When Should We Do Smoke And Sanity Testing?

Smoke testing is executed at the initial stage of SDLC, to check the core functionalities of an application. Whereas Sanity & Regression testing are done at the final stage of SDLC, to check the main functionalities of an application.

When should we do smoke testing and sanity testing?

Smoke testing is done to assure that the acute functionalities of program is working fine. Sanity testing is done to check the bugs have been fixed after the build. Smoke testing is also called subset of acceptance testing. Sanity testing is also called subset of regression testing.

When should we do sanity testing?
Sanity testing is usually performed after receiving a fairly stable software build or sometimes when a software build might have undergone minor changes in the code or functionality. It decides if end to end testing of a software product shall be carried out further or not.

When should you run a smoke test?

Smoke Testing is done whenever the new functionalities of the software are developed and integrated with an existing build that is deployed in a QA/staging environment. It ensures that all critical functionalities are working correctly. In this testing method, the development team deploys the build in the QA.

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Which testing is done first smoke or sanity?

As per the requirement of testing & time availability, the QA team may have to execute Sanity, Smoke & Regression tests on their software build. In such cases, Smoke tests are executed first, followed by Sanity Testing & then based on time availability regression testing is planned.

What is STLC life cycle?

The Software Testing Life Cycle (STLC) is a sequence of specific actions performed during the testing process to ensure that the software quality objectives are met. The STLC includes both verification and validation. … It consists of a series of methodological activities to help certify your software product. You may also read,

Which testing is performed first?

Static testing is performed first. Check the answer of

Why is it called a smoke test?

According to Wikipedia, the term “smoke testing” likely originated in the plumbing industry; plumbers would use real smoke to discover leaks and cracks in pipe systems. Sometime later, the term appeared in electronics testing. Power up a device… if you see smoke, then, well, that isn’t good.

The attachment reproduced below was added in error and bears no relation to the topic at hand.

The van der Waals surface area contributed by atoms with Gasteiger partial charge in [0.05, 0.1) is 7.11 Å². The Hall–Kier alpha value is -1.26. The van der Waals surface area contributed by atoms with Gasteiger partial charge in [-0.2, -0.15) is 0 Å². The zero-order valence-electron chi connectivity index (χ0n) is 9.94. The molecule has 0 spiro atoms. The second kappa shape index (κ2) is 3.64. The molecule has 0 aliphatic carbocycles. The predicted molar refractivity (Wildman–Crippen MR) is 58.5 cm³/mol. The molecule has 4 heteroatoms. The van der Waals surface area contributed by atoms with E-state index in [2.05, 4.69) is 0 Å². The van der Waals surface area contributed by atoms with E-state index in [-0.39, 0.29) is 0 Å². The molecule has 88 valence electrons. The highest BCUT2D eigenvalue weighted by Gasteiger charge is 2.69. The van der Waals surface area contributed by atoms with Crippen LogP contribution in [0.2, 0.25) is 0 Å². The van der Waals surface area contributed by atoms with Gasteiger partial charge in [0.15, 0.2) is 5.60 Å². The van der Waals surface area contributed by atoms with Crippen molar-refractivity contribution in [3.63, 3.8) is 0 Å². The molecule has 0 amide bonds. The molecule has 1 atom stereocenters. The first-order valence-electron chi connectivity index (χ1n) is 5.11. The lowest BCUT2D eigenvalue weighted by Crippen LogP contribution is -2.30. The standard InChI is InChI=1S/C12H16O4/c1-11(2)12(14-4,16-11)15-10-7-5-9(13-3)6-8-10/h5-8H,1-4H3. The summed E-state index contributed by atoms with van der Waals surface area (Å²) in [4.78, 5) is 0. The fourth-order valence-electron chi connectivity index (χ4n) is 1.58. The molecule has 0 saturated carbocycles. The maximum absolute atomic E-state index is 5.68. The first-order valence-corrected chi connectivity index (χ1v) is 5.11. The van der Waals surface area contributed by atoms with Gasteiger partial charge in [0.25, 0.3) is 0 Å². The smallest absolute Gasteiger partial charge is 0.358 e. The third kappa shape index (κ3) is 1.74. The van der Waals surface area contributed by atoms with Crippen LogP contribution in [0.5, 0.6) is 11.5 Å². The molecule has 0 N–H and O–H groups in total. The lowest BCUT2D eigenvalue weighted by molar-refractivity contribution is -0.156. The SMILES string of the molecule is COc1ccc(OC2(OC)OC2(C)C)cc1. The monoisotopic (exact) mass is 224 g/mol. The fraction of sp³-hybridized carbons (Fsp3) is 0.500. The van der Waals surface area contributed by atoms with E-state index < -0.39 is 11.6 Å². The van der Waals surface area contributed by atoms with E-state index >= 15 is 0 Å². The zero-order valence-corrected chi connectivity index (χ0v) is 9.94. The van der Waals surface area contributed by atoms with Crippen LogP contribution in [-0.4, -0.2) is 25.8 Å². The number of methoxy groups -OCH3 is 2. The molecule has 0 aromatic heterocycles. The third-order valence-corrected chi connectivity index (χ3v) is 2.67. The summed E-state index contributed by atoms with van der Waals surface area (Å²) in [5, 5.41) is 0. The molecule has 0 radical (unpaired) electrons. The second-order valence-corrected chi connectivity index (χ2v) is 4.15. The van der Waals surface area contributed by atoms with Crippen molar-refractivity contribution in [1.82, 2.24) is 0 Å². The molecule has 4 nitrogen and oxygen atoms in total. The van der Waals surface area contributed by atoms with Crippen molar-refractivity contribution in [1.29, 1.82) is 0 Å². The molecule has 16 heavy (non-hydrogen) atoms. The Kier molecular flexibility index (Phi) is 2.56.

Can we automate smoke testing?

Smoke Tests can be executed manually or can be automated based on the test requirements. It applies to different levels of software testing like integration testing, system testing, and acceptance testing. This is non-exhaustive testing with a very limited number of test cases. Read:

How do you perform a smoke test?

  1. Prepare for Testing. After you’ve completed the build successfully — and before you test your application — you may need to perform setup steps. …
  2. Get Your Test Files. Your next step is to gather the files required for your smoke test. …
  3. Write a Script. …
  4. Clean Up.
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Why sanity testing is performed?

Definition: Sanity testing is a subset of regression testing. After receiving the software build, sanity testing is performed to ensure that the code changes introduced are working as expected . This testing is a checkpoint to determine if testing for the build can proceed or not.

What is regression and smoke testing?

Smoke Testing is the Surface Level Testing to verify stability of system. Regression Testing is the Deep Level Testing to verify the rationality of system. … Smoke tests are performed by the developers. Regression tests are performed by the professional testers.

Do we write test cases for smoke testing?

Smoke testing is a type of preliminary software testing that is used to test whether the software is stable or not. It is a subcategory of test cases that aims to assess the core functions of the software. This then determines whether the build is stable enough to run further, more in-depth tests on.

What are the 7 phases of STLC?

  • Phase 1: Requirement Analysis.
  • Phase 2: Test Planning.
  • Phase 3: Test Case Development.
  • Phase 4: Test Environment Setup.
  • Phase 5: Test Execution.
  • Phase 6: Test Cycle Closure.

Why is V model used?

V-Model is used for small projects where project requirements are clear. Simple and easy to understand and use. This model focuses on verification and validation activities early in the life cycle thereby enhancing the probability of building an error-free and good quality product.